Because the scope of PCI DSS and payment card data security is so expansive, it’s common for vendors to trust payment processing to third-parties such as USAePay, PayPal, and others who specialize in payment processing. This largely transfers the scope of compliance from the vendor to the third-party processor, as well as quickening implementation and overall simplifying payment card processing.

The matter for satisfying the requirements of the RFP, then, becomes reliant on using systems that support third-party payment processing.

As a practical matter, in order to meet the transactional efficiency expected by RFP issuers, the vendor also needs ecommerce and back-office systems that integrate with third-party payment processors so that payments can be automatically applied and communicated with minimal manual effort.

Payment Card Tokenization: A Complement to PCI DSS Compliance

While PCI DSS is the overarching requirement for the security of payment card processing, RFPs often cite additional standards for data security, both generally and specifically for payment cards.

One practice that may be cited for an RFP specific to payment cards is Tokenization, where payment card data is removed from a vendor’s system and replaced with a random string of representative numbers, called a token. The token stored by the vendor represents the customer payment card data and continues to work for payment processing purposes.

But the actual cardholder data is remove from the vendor’s systems, servers, databases, and environments and stored elsewhere, typically with a third-party payment processor who specializes in managing the sensitive data. This way, even if a breach were to occur with the vendor, there is no sensitive payment card data to be had, only the effectively worthless token, further reducing PCI scope and potential liability.

Tokenization removes payment card data from a company’s systems, servers, databases, and environments and replaces it with an essentially worthless token -- a string of random representative numbers.

Beyond Payment Card Data: Other Data Security Standards Found in RFPs

RFPs often cite additional standards that don’t address payment card data directly but address data security generally, which inherently includes payment card data.

Among these are the National Institute of Security Standards Technology Cybersecurity Framework (NIST CSF), which is a set of security policies and best practices that the NIST developed to detect and manage cybersecurity risks; and the Department of Defense (DoD) Cybersecurity Certification, cybersecurity standards that the U.S Department of Defense developed for its contractors.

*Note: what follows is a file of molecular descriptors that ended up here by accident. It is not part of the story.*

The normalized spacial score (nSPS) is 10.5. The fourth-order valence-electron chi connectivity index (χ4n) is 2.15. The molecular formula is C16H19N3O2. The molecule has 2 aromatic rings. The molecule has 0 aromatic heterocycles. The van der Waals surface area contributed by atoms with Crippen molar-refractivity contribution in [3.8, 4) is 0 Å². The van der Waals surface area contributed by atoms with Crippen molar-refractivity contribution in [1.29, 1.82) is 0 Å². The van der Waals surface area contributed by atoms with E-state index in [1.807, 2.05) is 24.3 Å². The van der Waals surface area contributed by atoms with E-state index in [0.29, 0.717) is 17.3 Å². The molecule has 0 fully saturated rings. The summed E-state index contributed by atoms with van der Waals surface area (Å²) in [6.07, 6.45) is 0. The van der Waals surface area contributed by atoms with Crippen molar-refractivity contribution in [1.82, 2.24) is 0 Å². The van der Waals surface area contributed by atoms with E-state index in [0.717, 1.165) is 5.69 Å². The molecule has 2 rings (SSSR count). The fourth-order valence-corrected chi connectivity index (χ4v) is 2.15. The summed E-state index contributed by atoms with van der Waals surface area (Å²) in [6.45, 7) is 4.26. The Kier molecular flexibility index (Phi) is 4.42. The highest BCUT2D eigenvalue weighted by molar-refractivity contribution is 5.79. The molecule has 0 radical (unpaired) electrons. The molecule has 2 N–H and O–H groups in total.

Others the International Organization for Standardization (ISO 2700) standards, developed by ISO to help organizations manage the security of financial information, intellectual property, and PII; and SOX compliance, which refers to the Sarbanes-Oxley Act that the U.S. Congress passed to protect investors and the general public from accounting errors and fraud.

Understanding and Implementing Cardholder Data Security to Win RFPs

A particularly sensitive type of information is Personally Identifiable Information and a particularly sensitive type of PII is cardholder data.

As a result, RFPs generally require the security of payment card processing, which almost exclusively is the responsibility of the vendor. The most prominent standard for the security of cardholder data and payment processing is the Payment Card Industry Security Standard (PCI DSS), a standard often cited by RFPs.

The scope of PCI compliance generally leads vendors to outsource payment processing to a third party. While outsourcing is common, vendors are advantaged by using ecommerce and back-office systems that integrate third-party processing so that manual efforts are limited and the transactional efficiency that RFP issuers expect is met.

RFPs often cite other security standards in addition to PCI DSS, both specifically for payment card data and generally for data security. Tokenization, where cardholder data is removed from vendor systems and replaced with a randomized token for processing purposes, is one complement to payment card data security. Others include standards created by industry groups and government.

Any RFP for digital commerce almost necessarily includes requirements for payment processing as the vendor’s responsibility and, alongside it, the security of payment processing. In order to become the winning bidder for the RFP, vendors must demonstrate capability to understand and implement payment card data security standards.